By Linda Thompson
ContributorRepresenting the French Embassy, author Elle Jauffret, a La Jolla resident and native of Nice, France, will be off to The Kids Euro Festival in Washington, D.C., later this month to conduct student workshops for a second year.
“This is one of the country’s largest performing arts festivals for children with more than 150 free events in and around D.C.,” Jauffret explained. “The festival is staged through the cooperation of the 27 Washington-based European Union embassies and more than a dozen major local cultural institutions.”
Jauffret credited her past experience of providing free writing workshops in the D.C. and Maryland areas, and co-authoring a book with students at the prestigious French International School, as some of the factors that earned her the honor of representing France.
The mother of two young sons, Jauffret has dual citizenship, and speaks and writes fluently in English and French. Although she graduated with a law degree, she said she became a writer during frequent relocations due to her husband’s naval career. She’s been asked to repeat last year’s workshop based on her fictional short story, “Ingredients of Life.”
“I cannot talk about the premise of the story too much because I am presently turning the it into a young adult novel and I do not wish to give the plot away,” she said. But she suggested that her workshop at the National Children’s Museum offered kids a chance to experience “the power of food and the beauty of Provence,” through her tales of life on the Mediterranean, and providing them with samples of four French breads.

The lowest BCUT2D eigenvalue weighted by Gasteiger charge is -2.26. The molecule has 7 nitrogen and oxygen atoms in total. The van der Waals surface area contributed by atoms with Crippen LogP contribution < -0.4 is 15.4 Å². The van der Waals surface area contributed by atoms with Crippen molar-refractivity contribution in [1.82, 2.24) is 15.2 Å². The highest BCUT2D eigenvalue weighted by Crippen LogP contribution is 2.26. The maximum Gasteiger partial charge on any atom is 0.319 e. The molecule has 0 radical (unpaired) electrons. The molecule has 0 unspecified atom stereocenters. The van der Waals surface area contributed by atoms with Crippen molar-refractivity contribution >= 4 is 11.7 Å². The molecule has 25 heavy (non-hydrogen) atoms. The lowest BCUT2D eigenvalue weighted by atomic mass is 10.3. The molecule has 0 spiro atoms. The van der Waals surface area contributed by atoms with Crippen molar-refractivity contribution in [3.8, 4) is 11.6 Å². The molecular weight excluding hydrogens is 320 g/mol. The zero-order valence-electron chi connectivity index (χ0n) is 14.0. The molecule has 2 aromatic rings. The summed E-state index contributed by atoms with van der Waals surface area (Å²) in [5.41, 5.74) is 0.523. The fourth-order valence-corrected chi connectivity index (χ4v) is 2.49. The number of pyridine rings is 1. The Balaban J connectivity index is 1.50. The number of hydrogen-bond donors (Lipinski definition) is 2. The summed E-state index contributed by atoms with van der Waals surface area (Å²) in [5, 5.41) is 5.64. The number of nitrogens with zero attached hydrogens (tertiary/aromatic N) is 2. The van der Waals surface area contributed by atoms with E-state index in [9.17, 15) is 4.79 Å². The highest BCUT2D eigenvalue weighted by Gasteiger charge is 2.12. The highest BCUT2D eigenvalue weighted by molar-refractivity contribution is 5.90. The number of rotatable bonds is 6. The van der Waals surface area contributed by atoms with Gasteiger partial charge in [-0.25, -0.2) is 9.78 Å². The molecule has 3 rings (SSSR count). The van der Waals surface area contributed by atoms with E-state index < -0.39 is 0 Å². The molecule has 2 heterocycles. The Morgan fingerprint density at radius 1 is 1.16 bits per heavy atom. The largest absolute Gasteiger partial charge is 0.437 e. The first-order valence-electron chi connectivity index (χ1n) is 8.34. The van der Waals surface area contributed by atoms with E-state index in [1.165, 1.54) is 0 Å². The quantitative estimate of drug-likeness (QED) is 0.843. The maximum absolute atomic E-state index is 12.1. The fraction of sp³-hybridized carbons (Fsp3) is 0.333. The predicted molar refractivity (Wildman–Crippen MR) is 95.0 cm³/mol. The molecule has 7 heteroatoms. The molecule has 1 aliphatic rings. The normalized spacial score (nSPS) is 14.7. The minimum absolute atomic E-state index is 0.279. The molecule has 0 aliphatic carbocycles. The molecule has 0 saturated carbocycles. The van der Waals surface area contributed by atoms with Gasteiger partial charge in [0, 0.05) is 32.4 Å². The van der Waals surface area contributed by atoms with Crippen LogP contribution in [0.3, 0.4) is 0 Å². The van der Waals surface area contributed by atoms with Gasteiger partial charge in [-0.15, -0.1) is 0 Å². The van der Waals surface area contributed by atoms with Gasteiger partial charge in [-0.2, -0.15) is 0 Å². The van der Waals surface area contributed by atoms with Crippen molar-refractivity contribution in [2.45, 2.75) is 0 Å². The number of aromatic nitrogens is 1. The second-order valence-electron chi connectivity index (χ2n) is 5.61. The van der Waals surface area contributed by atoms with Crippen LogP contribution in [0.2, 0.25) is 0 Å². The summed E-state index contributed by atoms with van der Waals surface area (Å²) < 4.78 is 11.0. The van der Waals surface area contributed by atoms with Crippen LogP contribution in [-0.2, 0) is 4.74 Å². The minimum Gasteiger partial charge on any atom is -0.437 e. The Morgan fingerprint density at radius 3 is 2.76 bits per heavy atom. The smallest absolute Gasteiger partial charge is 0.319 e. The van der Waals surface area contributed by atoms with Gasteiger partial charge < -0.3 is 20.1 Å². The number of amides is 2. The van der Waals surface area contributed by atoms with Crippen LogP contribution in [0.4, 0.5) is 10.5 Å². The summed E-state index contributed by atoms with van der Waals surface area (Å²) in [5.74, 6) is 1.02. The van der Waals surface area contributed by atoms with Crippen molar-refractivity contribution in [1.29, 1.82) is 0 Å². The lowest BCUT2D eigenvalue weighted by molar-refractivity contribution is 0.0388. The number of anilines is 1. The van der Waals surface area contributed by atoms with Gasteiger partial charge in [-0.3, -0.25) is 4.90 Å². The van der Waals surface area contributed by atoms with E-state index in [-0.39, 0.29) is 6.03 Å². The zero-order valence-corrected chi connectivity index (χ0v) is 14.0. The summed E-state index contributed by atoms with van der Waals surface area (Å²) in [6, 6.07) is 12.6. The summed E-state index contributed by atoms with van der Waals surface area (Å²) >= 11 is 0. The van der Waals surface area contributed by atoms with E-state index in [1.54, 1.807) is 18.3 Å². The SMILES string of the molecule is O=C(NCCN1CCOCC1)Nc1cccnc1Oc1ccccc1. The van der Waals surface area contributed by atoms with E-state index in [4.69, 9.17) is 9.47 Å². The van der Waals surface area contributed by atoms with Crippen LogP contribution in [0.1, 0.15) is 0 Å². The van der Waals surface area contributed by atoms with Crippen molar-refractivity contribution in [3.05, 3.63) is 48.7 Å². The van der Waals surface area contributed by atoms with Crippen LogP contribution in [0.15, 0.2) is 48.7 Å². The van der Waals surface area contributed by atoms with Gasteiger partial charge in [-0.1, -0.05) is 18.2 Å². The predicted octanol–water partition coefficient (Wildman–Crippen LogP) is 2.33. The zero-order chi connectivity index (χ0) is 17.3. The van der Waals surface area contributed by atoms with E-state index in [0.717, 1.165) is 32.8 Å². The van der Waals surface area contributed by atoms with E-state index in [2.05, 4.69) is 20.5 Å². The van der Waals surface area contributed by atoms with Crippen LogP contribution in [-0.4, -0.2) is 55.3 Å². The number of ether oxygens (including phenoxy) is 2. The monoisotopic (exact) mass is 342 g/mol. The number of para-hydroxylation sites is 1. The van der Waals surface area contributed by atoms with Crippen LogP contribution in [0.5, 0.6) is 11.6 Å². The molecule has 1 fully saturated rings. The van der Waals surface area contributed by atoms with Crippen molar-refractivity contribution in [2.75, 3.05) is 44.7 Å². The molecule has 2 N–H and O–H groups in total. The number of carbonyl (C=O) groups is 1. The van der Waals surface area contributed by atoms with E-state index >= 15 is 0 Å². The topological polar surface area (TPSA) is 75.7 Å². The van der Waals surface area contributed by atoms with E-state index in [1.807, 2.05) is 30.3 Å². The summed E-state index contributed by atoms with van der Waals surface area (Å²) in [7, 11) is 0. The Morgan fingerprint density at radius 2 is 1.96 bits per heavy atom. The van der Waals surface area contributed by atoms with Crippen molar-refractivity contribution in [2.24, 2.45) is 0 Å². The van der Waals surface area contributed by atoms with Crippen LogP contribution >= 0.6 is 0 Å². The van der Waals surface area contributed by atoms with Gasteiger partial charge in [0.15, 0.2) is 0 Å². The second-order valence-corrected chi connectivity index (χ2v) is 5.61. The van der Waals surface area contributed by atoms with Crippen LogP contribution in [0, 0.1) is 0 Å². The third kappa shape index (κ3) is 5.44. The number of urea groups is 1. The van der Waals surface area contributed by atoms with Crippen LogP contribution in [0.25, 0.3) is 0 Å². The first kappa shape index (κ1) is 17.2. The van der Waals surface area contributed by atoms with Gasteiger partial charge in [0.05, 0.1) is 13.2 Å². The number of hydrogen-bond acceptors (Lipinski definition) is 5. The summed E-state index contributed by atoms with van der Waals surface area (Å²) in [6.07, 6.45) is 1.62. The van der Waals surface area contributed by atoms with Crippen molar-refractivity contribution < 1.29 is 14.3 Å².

At this year’s festival, students will also have the chance to experience French medieval times through Jauffret’s fictional short story set in Normandy, “The Maze.” She wrote two versions so she can teach students from ages 5 to 12.
She said she decided to write about the beauty of Mont Saint-Michel because she thought children would be intrigued with a castle and the power of an incredible rising tide. She wanted to remind readers of France’s dark history during the 13th and 14th centuries and The Hundred Years War.
“The Maze” is about a young boy’s rite of passage into manhood through his journey to Mont Saint-Michel, discovering life’s challenges along the way. It delivers the message that “it is okay to feel overwhelmed at times.”
“The Maze” also teaches the lesson of prevailing by relying on “focus” and “determination.”
“It is a darker, yet hopeful piece,” Jauffret said, based on the children’s literary trend of dystopia. (Tales of an often futuristic society that has degraded into a repressive and controlled state, often under the guise of being utopian.)
“We are at war after all, struggling out of a recession, so why not write about darker times with a promise of a brighter future?”
Jauffret said she is not sure how many schools she’ll be visiting, but she expects to reach about 100 students at the museum. Her workshop guests will get the chance to write and express their feelings by using their five senses.
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